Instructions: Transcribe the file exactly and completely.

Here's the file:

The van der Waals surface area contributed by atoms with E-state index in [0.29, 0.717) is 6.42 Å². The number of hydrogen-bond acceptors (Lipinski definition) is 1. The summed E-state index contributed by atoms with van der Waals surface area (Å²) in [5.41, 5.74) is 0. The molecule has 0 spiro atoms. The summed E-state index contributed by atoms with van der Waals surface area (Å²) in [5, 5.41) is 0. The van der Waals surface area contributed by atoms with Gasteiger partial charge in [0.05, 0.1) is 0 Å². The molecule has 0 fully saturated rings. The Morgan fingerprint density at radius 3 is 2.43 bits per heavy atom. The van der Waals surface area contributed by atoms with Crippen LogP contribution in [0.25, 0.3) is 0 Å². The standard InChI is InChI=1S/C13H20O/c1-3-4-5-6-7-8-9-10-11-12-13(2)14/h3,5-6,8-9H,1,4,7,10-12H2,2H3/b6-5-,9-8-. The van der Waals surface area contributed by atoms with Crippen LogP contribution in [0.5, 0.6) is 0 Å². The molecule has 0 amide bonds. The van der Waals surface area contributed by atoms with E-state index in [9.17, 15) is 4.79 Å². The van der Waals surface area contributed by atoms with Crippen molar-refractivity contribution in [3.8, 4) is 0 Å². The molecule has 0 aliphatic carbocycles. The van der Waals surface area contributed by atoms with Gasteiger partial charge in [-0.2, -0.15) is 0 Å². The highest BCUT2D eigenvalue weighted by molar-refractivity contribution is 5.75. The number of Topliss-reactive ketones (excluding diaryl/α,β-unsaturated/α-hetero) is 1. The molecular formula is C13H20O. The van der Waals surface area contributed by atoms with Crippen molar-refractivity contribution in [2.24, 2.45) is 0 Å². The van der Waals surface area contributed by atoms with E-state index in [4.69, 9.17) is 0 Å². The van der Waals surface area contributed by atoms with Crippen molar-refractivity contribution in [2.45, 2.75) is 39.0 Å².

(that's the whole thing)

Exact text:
The van der Waals surface area contributed by atoms with E-state index in [0.29, 0.717) is 6.42 Å². The number of hydrogen-bond acceptors (Lipinski definition) is 1. The summed E-state index contributed by atoms with van der Waals surface area (Å²) in [5.41, 5.74) is 0. The molecule has 0 spiro atoms. The summed E-state index contributed by atoms with van der Waals surface area (Å²) in [5, 5.41) is 0. The van der Waals surface area contributed by atoms with Gasteiger partial charge in [0.05, 0.1) is 0 Å². The molecule has 0 fully saturated rings. The Morgan fingerprint density at radius 3 is 2.43 bits per heavy atom. The van der Waals surface area contributed by atoms with Crippen LogP contribution in [0.25, 0.3) is 0 Å². The standard InChI is InChI=1S/C13H20O/c1-3-4-5-6-7-8-9-10-11-12-13(2)14/h3,5-6,8-9H,1,4,7,10-12H2,2H3/b6-5-,9-8-. The van der Waals surface area contributed by atoms with Crippen LogP contribution in [0.5, 0.6) is 0 Å². The molecule has 0 amide bonds. The van der Waals surface area contributed by atoms with E-state index in [9.17, 15) is 4.79 Å². The van der Waals surface area contributed by atoms with Crippen molar-refractivity contribution in [3.8, 4) is 0 Å². The molecule has 0 aliphatic carbocycles. The van der Waals surface area contributed by atoms with Gasteiger partial charge in [-0.2, -0.15) is 0 Å². The highest BCUT2D eigenvalue weighted by molar-refractivity contribution is 5.75. The number of Topliss-reactive ketones (excluding diaryl/α,β-unsaturated/α-hetero) is 1. The molecular formula is C13H20O. The van der Waals surface area contributed by atoms with Crippen molar-refractivity contribution in [2.24, 2.45) is 0 Å². The van der Waals surface area contributed by atoms with E-state index in [4.69, 9.17) is 0 Å². The van der Waals surface area contributed by atoms with Crippen molar-refractivity contribution in [2.45, 2.75) is 39.0 Å².